For me the efficiency angle is a big one – agencies are trying to drive increasingly better performance for their clients. The knock-on effect of digital has been it is far more resource intensive than traditional media, impacting agency costs. A Google study found managing display ad campaigns can take up 28% of the budget in overhead, compared to 2% for TV. Which means for every $100 you spend on display, $28 goes to process management such as negotiation with multiple sites, re-planning, faxing insertion orders, trafficking hundreds of ad tags and so on. The best DSP partner is one who allows your business to produce outstanding ROI for advertisers in the most efficient manner.
When it comes to a list of reasons why advertisers can be wary about ad exchanges, brand safety is at the top of the list. How do you overcome this concern?
The DSP isn’t just about ad exchanges. It’s about creating a marketplace relevant to the goals of the advertiser. This means assembling bespoke environments in which media (biddable, non-biddable, directly-bought) and data work together to produce results.
Controlling for the integrity of these environments from a media perspective is table stakes for a DSP today – as it is for media networks and the curation of their inventory, and as it is for direct publishers when targeting media according to the terms of an IO. The MediaMath platform provides a multitude of options to control for brand safety: ultimately the technology allows for the user to create the environment in which they wish to market: for some that means an expansive strategy from a scale perspective; for others it means exclusively targeting specific media properties. The goal of the technology is to provide flexibility – which may, for example, include the usage of third-party brand verification tools. We recommend those who are compliant with the major sources of RTB liquidity so that reach is maximised. Amongst others, these include Adsafe, who Kinected have launched in Australia too.
There has been a lot of press on FBX. Does the coverage match the client demand? What are you learning from the initial campaigns?
There are moments when you are never more confident in the choice of a technology partner. FBX is one of those moments, as MediaMath is one of the platforms with infrastructure and presence in the APAC market to offer access to this exciting new environment.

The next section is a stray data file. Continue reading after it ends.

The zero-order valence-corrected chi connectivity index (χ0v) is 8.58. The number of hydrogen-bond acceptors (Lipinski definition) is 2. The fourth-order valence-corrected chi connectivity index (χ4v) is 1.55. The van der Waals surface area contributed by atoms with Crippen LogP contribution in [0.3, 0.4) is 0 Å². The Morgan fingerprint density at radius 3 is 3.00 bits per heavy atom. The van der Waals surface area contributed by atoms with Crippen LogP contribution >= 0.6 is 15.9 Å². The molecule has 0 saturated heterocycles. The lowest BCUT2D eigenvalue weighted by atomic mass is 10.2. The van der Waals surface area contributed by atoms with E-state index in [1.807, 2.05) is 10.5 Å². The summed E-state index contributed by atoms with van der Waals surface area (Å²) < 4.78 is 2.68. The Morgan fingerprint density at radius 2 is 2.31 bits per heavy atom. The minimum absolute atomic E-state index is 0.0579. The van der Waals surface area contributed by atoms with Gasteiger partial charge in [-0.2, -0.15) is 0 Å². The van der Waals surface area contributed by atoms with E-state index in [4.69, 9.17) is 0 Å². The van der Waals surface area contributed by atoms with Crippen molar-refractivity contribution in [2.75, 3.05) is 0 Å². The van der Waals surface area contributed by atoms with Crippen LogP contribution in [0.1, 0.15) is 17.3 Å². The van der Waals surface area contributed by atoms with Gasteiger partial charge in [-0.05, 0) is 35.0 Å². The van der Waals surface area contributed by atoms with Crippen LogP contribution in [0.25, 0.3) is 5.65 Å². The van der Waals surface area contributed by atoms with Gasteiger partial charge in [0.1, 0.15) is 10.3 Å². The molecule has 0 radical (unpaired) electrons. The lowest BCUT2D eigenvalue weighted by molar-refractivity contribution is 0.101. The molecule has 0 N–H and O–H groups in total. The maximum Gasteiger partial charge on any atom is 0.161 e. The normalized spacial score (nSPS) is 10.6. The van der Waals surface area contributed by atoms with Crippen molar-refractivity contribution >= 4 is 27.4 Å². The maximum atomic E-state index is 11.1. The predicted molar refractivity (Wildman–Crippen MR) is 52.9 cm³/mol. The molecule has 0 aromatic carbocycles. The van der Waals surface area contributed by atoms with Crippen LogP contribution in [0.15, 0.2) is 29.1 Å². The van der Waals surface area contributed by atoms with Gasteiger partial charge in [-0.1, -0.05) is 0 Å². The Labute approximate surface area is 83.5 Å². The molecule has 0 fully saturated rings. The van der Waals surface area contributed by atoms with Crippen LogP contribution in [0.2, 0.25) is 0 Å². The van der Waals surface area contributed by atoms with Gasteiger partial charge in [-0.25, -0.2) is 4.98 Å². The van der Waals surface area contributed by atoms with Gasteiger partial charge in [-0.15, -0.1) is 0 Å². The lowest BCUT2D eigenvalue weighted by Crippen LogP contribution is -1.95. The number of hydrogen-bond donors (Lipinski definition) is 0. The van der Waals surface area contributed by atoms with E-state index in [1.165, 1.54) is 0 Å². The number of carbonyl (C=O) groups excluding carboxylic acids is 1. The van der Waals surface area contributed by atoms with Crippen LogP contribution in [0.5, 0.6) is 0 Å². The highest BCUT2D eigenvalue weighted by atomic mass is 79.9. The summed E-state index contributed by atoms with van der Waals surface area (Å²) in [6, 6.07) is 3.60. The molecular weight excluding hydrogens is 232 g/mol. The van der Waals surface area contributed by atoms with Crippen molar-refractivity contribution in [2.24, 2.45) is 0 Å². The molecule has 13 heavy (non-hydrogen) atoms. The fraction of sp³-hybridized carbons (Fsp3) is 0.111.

Within a month of launching in Australia, the Facebook Exchange (FBX) is already the third biggest supply source in market at two billion bid opportunities in the last 30 days (and growing). The client demand is certainly there, and while it’s early days for local campaigns, we’ve seen success across many international clients. In one case, FBX accounted for nearly 40% of conversions within three weeks of launch, driving nearly 4x the conversion rate of non-Facebook media.
What’s the fuss about? For me it boils down to four things:
A huge new inventory source has opened up which is unique to any other supply. Nearly overnight, the game has changed: Facebook has increased the total ad exchange inventory in AU by more than 15%.
For the first time external data strategies, like optimisation with client data and retargeting, can be applied to Facebook (in the FBX, not marketplace environment), and you will be able to add third-party data into the mix once the marketplace is built in Australia by BlueKai.
FBX runs alongside your other media buys, so advertisers can now optimise across a yet greater pool of inventory. Ability to implement third-party ad server tracking is a first for Facebook. Two important pieces with this: first, agencies can now get consolidated reporting out of their ad-server, but leading from that more importantly is the ability to attribute conversions holistically. Massive.ExchangeWire